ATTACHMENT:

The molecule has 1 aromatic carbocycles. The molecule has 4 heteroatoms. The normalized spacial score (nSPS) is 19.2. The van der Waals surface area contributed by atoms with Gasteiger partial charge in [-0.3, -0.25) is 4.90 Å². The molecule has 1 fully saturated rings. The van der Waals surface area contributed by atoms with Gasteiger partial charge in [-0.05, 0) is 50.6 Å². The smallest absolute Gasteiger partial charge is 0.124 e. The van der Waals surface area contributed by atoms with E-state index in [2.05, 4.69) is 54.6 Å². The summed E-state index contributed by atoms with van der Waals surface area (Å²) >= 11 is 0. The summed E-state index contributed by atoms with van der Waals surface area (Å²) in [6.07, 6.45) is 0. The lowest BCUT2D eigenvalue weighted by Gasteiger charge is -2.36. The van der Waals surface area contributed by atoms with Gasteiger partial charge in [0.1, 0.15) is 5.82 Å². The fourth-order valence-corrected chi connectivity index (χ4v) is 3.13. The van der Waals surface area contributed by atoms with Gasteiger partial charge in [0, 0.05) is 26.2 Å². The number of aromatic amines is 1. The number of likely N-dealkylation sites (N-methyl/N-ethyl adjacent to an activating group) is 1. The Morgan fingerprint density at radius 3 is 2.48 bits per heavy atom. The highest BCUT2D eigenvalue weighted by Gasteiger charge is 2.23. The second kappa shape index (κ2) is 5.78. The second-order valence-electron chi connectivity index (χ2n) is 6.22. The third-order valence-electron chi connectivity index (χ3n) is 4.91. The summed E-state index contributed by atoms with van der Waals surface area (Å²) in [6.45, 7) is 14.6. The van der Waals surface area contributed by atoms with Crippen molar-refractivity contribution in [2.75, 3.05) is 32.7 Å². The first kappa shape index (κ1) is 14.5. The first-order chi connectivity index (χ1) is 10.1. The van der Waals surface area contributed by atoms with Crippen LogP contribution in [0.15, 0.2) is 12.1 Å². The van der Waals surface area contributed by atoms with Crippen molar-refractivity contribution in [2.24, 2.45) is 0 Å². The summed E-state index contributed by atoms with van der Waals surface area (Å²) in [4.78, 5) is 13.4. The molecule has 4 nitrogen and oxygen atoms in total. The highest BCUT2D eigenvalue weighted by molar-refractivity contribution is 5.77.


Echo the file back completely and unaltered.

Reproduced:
The molecule has 1 aromatic carbocycles. The molecule has 4 heteroatoms. The normalized spacial score (nSPS) is 19.2. The van der Waals surface area contributed by atoms with Gasteiger partial charge in [-0.3, -0.25) is 4.90 Å². The molecule has 1 fully saturated rings. The van der Waals surface area contributed by atoms with Gasteiger partial charge in [-0.05, 0) is 50.6 Å². The smallest absolute Gasteiger partial charge is 0.124 e. The van der Waals surface area contributed by atoms with E-state index in [2.05, 4.69) is 54.6 Å². The summed E-state index contributed by atoms with van der Waals surface area (Å²) >= 11 is 0. The summed E-state index contributed by atoms with van der Waals surface area (Å²) in [6.07, 6.45) is 0. The lowest BCUT2D eigenvalue weighted by Gasteiger charge is -2.36. The van der Waals surface area contributed by atoms with Gasteiger partial charge in [0.1, 0.15) is 5.82 Å². The fourth-order valence-corrected chi connectivity index (χ4v) is 3.13. The van der Waals surface area contributed by atoms with Gasteiger partial charge in [0, 0.05) is 26.2 Å². The number of aromatic amines is 1. The number of likely N-dealkylation sites (N-methyl/N-ethyl adjacent to an activating group) is 1. The Morgan fingerprint density at radius 3 is 2.48 bits per heavy atom. The highest BCUT2D eigenvalue weighted by Gasteiger charge is 2.23. The second kappa shape index (κ2) is 5.78. The second-order valence-electron chi connectivity index (χ2n) is 6.22. The third-order valence-electron chi connectivity index (χ3n) is 4.91. The summed E-state index contributed by atoms with van der Waals surface area (Å²) in [6.45, 7) is 14.6. The van der Waals surface area contributed by atoms with Crippen molar-refractivity contribution in [2.75, 3.05) is 32.7 Å². The first kappa shape index (κ1) is 14.5. The first-order chi connectivity index (χ1) is 10.1. The van der Waals surface area contributed by atoms with Crippen LogP contribution in [0.15, 0.2) is 12.1 Å². The van der Waals surface area contributed by atoms with Crippen molar-refractivity contribution in [2.24, 2.45) is 0 Å². The summed E-state index contributed by atoms with van der Waals surface area (Å²) in [4.78, 5) is 13.4. The molecule has 4 nitrogen and oxygen atoms in total. The highest BCUT2D eigenvalue weighted by molar-refractivity contribution is 5.77.